Efforts focused on rebuilding, better communications, preparedness
By Marcy Stamper and Ann McCreary
Methow Valley residents may have felt an uneasy sense of déjà vu this week as temperatures heated up and smoke drifted into the valley from British Columbia wildfires.
Three years ago on July 14, a lightning storm sparked four separate fires — three in the vicinity of Carlton and another near Pearrygin Lake at Cougar Flat. Stoked by high heat and 35-mile-per-hour winds, the fires merged together into a firestorm on July 17 that roared down the Methow Valley to Pateros, where it obliterated nearly two square blocks.
The Carlton Complex Fire eventually consumed 420 square miles and burned more than 300 residences, leaving hundreds of residents homeless and traumatized. Much of the power and communications grid was destroyed, and grazing lands and forests were blackened.
Within weeks of the fire, the valley experienced a secondary impact. Heavy summer rains washed mud and debris down hillsides and drainages burned bare of vegetation. Many residents who escaped damage from fire now faced a different disaster — homes and properties inundated with a gooey mixture of mud and ash, along with rocks, trees and debris.
“Recovery will be months and years in our future,” predicted an incident commander three years ago, as more than 1,000 firefighters were battling the wildfire.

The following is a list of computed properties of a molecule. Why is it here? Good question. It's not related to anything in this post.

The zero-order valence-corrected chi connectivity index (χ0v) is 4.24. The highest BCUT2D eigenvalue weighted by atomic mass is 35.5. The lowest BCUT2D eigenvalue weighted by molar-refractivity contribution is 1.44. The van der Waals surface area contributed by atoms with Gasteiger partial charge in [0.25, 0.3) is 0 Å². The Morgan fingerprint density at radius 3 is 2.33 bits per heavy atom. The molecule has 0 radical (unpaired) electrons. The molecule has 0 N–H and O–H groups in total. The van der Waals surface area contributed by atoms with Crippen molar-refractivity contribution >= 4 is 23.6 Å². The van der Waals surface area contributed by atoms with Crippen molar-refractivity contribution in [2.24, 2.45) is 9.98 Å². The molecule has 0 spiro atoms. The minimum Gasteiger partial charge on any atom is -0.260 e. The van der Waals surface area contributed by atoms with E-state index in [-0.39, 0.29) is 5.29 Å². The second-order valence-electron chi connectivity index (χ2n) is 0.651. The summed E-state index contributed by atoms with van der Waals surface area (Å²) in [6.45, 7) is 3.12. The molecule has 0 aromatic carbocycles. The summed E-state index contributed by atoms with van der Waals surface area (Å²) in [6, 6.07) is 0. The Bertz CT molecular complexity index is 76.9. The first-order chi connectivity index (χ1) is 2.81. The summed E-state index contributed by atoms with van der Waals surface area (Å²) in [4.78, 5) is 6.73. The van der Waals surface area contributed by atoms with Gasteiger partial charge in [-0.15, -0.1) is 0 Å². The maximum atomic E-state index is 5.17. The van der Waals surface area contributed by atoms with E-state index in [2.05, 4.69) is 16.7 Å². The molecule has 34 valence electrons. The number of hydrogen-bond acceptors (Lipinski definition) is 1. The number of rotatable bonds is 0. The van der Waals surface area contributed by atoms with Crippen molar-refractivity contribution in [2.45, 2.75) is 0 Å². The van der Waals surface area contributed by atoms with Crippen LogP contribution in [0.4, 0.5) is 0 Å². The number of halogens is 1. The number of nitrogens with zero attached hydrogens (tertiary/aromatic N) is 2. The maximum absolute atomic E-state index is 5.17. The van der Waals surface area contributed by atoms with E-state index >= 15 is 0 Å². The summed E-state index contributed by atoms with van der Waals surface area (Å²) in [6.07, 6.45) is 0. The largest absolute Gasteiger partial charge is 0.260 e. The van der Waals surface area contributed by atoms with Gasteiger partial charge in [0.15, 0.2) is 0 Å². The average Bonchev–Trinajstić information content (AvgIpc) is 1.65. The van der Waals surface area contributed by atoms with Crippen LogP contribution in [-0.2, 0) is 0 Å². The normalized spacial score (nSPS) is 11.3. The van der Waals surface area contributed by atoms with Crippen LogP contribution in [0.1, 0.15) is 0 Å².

That prediction has proved true. The Methow Valley, Pateros and the Chiliwist are still working to rebuild and recover from losses caused by fire and floods and coping with new challenges from the combined disasters.
For example, the three-month closure this year of Highway 20 over Loup Loup Pass — a result of destructive washouts — illustrates the continued vulnerability of burned areas to flooding and erosion.
At the same time, other areas are thriving, with lush grasses that have allowed ranchers to graze their livestock and thick vegetation that has stabilized many burned hillsides.
People who lost homes have rebuilt. Those with adequate insurance were often the first to start on a new home, but 22 households with no resources to rebuild now have homes constructed by the Okanogan County Long Term Recovery Group (OCLTRG) and their hundreds of volunteers.
The fire also sharpened long-standing concerns about a lack of affordable housing in the Methow Valley, an issue taken on by the Methow Valley Long Term Recovery (MVLTR). The result has been creation of the Methow Housing Trust, which aims to develop affordable housing — and to manage it so it remains affordable.
Sharpened focus, more funding
The fire not only galvanized efforts to upgrade aging emergency and communication systems, but it also helped Okanogan County and cities obtain grants to pay for those improvements. Okanogan County has replaced communications equipment on McClure Mountain with high-tech systems that will talk to mountaintop sites around the county.
The Town of Twisp received funding from the Federal Emergency Management Agency (FEMA) for back-up generators for its water systems and Town Hall. And town officials are working on plans to replace the aging Town Hall building with a new civic building that will also serve as an emergency operations center.
The Carlton Complex Fire demonstrated the importance of neighbors supporting one another, underscoring the need to establish a valley-wide system of self-reliance. It spawned a new organization, Methow Ready, which helps residents prepare to meet emergencies.
Rebuilding homes and lives